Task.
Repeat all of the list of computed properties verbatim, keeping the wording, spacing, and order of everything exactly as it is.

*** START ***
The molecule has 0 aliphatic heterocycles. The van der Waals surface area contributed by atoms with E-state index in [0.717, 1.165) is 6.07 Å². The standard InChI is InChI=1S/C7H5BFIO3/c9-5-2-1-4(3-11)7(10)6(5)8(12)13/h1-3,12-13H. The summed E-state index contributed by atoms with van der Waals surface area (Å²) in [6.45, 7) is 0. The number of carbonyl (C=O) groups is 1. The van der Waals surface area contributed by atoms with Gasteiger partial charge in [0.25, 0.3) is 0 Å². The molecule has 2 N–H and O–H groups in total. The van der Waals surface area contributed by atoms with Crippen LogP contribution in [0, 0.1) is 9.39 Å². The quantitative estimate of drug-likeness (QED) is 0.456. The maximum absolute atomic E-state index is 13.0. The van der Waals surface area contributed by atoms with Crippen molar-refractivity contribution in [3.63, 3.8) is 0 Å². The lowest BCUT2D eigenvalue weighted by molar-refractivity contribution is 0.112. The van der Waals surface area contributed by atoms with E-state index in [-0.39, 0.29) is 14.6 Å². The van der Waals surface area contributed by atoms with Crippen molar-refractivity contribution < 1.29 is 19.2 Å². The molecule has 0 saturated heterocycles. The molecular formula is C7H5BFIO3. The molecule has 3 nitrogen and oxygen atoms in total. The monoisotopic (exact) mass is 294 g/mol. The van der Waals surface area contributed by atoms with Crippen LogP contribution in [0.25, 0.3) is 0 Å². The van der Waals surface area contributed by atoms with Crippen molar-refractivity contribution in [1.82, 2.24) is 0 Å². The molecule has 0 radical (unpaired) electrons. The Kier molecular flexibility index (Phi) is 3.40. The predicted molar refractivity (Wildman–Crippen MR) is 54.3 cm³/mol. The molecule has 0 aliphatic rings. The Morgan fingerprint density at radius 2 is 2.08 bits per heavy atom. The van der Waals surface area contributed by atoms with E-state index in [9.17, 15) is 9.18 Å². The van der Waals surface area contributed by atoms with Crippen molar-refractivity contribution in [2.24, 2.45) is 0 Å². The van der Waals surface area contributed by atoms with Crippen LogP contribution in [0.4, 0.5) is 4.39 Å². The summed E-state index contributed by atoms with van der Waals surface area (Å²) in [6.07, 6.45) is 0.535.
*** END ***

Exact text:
The molecule has 0 aliphatic heterocycles. The van der Waals surface area contributed by atoms with E-state index in [0.717, 1.165) is 6.07 Å². The standard InChI is InChI=1S/C7H5BFIO3/c9-5-2-1-4(3-11)7(10)6(5)8(12)13/h1-3,12-13H. The summed E-state index contributed by atoms with van der Waals surface area (Å²) in [6.45, 7) is 0. The number of carbonyl (C=O) groups is 1. The van der Waals surface area contributed by atoms with Gasteiger partial charge in [0.25, 0.3) is 0 Å². The molecule has 2 N–H and O–H groups in total. The van der Waals surface area contributed by atoms with Crippen LogP contribution in [0, 0.1) is 9.39 Å². The quantitative estimate of drug-likeness (QED) is 0.456. The maximum absolute atomic E-state index is 13.0. The van der Waals surface area contributed by atoms with Crippen molar-refractivity contribution in [3.63, 3.8) is 0 Å². The lowest BCUT2D eigenvalue weighted by molar-refractivity contribution is 0.112. The van der Waals surface area contributed by atoms with E-state index in [-0.39, 0.29) is 14.6 Å². The van der Waals surface area contributed by atoms with Crippen molar-refractivity contribution < 1.29 is 19.2 Å². The molecule has 0 saturated heterocycles. The molecular formula is C7H5BFIO3. The molecule has 3 nitrogen and oxygen atoms in total. The monoisotopic (exact) mass is 294 g/mol. The van der Waals surface area contributed by atoms with Crippen LogP contribution in [0.25, 0.3) is 0 Å². The van der Waals surface area contributed by atoms with Crippen molar-refractivity contribution in [1.82, 2.24) is 0 Å². The molecule has 0 radical (unpaired) electrons. The Kier molecular flexibility index (Phi) is 3.40. The predicted molar refractivity (Wildman–Crippen MR) is 54.3 cm³/mol. The molecule has 0 aliphatic rings. The Morgan fingerprint density at radius 2 is 2.08 bits per heavy atom. The van der Waals surface area contributed by atoms with E-state index in [9.17, 15) is 9.18 Å². The van der Waals surface area contributed by atoms with Crippen molar-refractivity contribution in [2.24, 2.45) is 0 Å². The van der Waals surface area contributed by atoms with Crippen LogP contribution in [0.4, 0.5) is 4.39 Å². The summed E-state index contributed by atoms with van der Waals surface area (Å²) in [6.07, 6.45) is 0.535.